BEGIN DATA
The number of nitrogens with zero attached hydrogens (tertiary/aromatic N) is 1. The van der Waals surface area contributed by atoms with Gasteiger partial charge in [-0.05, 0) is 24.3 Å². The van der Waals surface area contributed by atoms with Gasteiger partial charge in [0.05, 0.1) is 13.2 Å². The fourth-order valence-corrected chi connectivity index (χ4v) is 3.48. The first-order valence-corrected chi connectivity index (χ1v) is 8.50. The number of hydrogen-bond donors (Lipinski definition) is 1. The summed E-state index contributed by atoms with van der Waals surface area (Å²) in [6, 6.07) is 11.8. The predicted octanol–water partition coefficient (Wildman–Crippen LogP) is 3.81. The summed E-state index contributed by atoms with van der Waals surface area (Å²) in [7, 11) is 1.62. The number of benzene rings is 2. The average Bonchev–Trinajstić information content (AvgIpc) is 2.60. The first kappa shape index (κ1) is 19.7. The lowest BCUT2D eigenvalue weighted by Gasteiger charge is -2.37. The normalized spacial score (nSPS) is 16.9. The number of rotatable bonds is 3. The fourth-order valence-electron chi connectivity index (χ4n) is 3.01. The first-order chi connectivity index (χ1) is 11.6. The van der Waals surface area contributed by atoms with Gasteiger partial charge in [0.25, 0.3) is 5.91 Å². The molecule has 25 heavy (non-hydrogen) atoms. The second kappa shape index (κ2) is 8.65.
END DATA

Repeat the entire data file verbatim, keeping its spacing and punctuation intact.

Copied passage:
The number of nitrogens with zero attached hydrogens (tertiary/aromatic N) is 1. The van der Waals surface area contributed by atoms with Gasteiger partial charge in [-0.05, 0) is 24.3 Å². The van der Waals surface area contributed by atoms with Gasteiger partial charge in [0.05, 0.1) is 13.2 Å². The fourth-order valence-corrected chi connectivity index (χ4v) is 3.48. The first-order valence-corrected chi connectivity index (χ1v) is 8.50. The number of hydrogen-bond donors (Lipinski definition) is 1. The summed E-state index contributed by atoms with van der Waals surface area (Å²) in [6, 6.07) is 11.8. The predicted octanol–water partition coefficient (Wildman–Crippen LogP) is 3.81. The summed E-state index contributed by atoms with van der Waals surface area (Å²) in [7, 11) is 1.62. The number of benzene rings is 2. The average Bonchev–Trinajstić information content (AvgIpc) is 2.60. The first kappa shape index (κ1) is 19.7. The lowest BCUT2D eigenvalue weighted by Gasteiger charge is -2.37. The normalized spacial score (nSPS) is 16.9. The number of rotatable bonds is 3. The fourth-order valence-electron chi connectivity index (χ4n) is 3.01. The first-order chi connectivity index (χ1) is 11.6. The van der Waals surface area contributed by atoms with Gasteiger partial charge in [0.25, 0.3) is 5.91 Å². The molecule has 25 heavy (non-hydrogen) atoms. The second kappa shape index (κ2) is 8.65.